Einstein is quoted as having said that imagination is more important than knowledge. That’s truer now than ever as organizations face challenges in a liminal age. New unprecedented problems require new answers, for which there is no data. Many “best practices” were best for former conditions and norms which either no longer exist, or are phasing out.
Yet, the common anxious responses are to gather data that ensures guarantees of outcomes, and to stick with the practices that are familiar and ensured former success. For many, the desire for safety outweighs the necessity of risk.
Author Edwin Friedman argued that organizations often become “imaginatively gridlocked,” or, conceptually stuck. To Friedman, imaginatively gridlocked systems cannot change on their own by getting more information. He said what is needed is “a shift in the emotional processes of that institution. Imagination and indeed even curiosity are at root emotional, not cognitive, phenomena.”
In order to imagine new possibilities, people must be able to separate themselves from surrounding emotional processes before they can even begin to see (or hear) things differently.” Unfortunately, most organizational systems tend toward “homeostasis”–-desiring stability and the illusion of safety rather than adventurous exploration. Few embrace the risk characteristic of imagination and innovation required for success.
David Campbell, in Take the Road to Creativity and Get Off Your Dead End, identified seven blocks to creativity and imagination in organizations. Check to what extent these are true for your organization:
Fear of failure.When people are pressured for immediate success and pressured for predictable outcomes they are rewarded for safety rather than risk. People will set the bar low in order to be rewarded for “meeting the goal,” even if the (safe) metrics do not advance the organization.
Preoccupation with order and tradition.Order and tradition are good and necessary, but they can squelch innovation because innovation invites disruption. When order and tradition become the prime corporate values, calcification soon sets in, and that’s a certain condition toward becoming obsolete.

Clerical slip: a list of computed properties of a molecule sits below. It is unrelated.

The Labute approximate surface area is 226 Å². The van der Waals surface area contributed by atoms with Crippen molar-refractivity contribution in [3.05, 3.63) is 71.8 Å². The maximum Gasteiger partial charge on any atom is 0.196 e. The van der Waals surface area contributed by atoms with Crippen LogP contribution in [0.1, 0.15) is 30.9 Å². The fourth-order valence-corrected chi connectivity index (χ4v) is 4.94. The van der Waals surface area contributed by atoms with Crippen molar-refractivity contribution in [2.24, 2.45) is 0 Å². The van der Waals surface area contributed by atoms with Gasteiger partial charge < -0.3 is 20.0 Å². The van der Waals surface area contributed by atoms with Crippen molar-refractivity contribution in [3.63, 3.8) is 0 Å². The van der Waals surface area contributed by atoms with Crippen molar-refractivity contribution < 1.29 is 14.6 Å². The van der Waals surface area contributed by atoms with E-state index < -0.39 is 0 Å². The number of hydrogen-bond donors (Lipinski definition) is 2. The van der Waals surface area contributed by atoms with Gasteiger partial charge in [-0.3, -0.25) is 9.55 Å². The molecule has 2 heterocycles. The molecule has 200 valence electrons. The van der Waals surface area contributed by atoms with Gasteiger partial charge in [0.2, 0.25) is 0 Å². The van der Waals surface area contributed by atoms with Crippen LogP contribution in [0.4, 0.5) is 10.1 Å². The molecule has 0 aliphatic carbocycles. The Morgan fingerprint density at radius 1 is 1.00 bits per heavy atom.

Resource myopia.Campbell identifies this as a failure to appreciate the strengths in the system. Especially, when the talents and capacities of people are not allowed to fully flourish. Narrow job descriptions restrict people from using the full range of their talents to contribute to the whole.
Overcertainty: the specialist disease. This happens when leaders in the organization over focus on their past success and assume they have nothing new to learn. They’ll continue to do the things that helped them succeed to this point and loose sight of the realities of change around them. The pace of change means no one can be an expert for long. Lifelong learning, re-tooling, and innovation is the key to continued success.
Reluctance to exert influence. Too often, the most innovative people in your system are reluctant to push for change or risk. This is especially true when the organization does not reward the risk, and disruption that leads to innovative change.
Reluctance to play. Campbell said, “Organizations that prohibit play are probably prohibiting creativity. If they don’t need creativity, this is no problem, but if they do, the absence of play may eventually be lethal.”
Excessive reward for success. When the goal is guaranteed success, there is little incentive for innovation and risk-taking. When people in the organization learn that success is rewarded and risk only brings anxiety, they’ll set the bar low and “succeed” every time. Measured risk that results in failure is not in itself failure—it comes with being innovative and creative.
Ultimately, an organization that is so risk-averse that it squelches innovation for the allure of safety encourages its own demise.
Israel Galindo is Associate Dean for Lifelong Learning at the Columbia Theological Seminary. He directs the Pastoral Excellence Program at Columbia seminary. He is the author of the bestseller, The Hidden Lives of Congregations (Alban), Perspectives on Congregational Leadership (Educational Consultants), and A Family Genogram Workbook (Educational Consultants), with Elaine Boomer & Don Reagan, and Leadership in Ministry: Bowen Theory in the Congregational Context.
His books on education include Mastering the Art of Instruction,The Craft of Christian Teaching (Judson), How to be the Best Christian Study Group Leader (Judson), and Planning for Christian Education Formation (Chalice Press).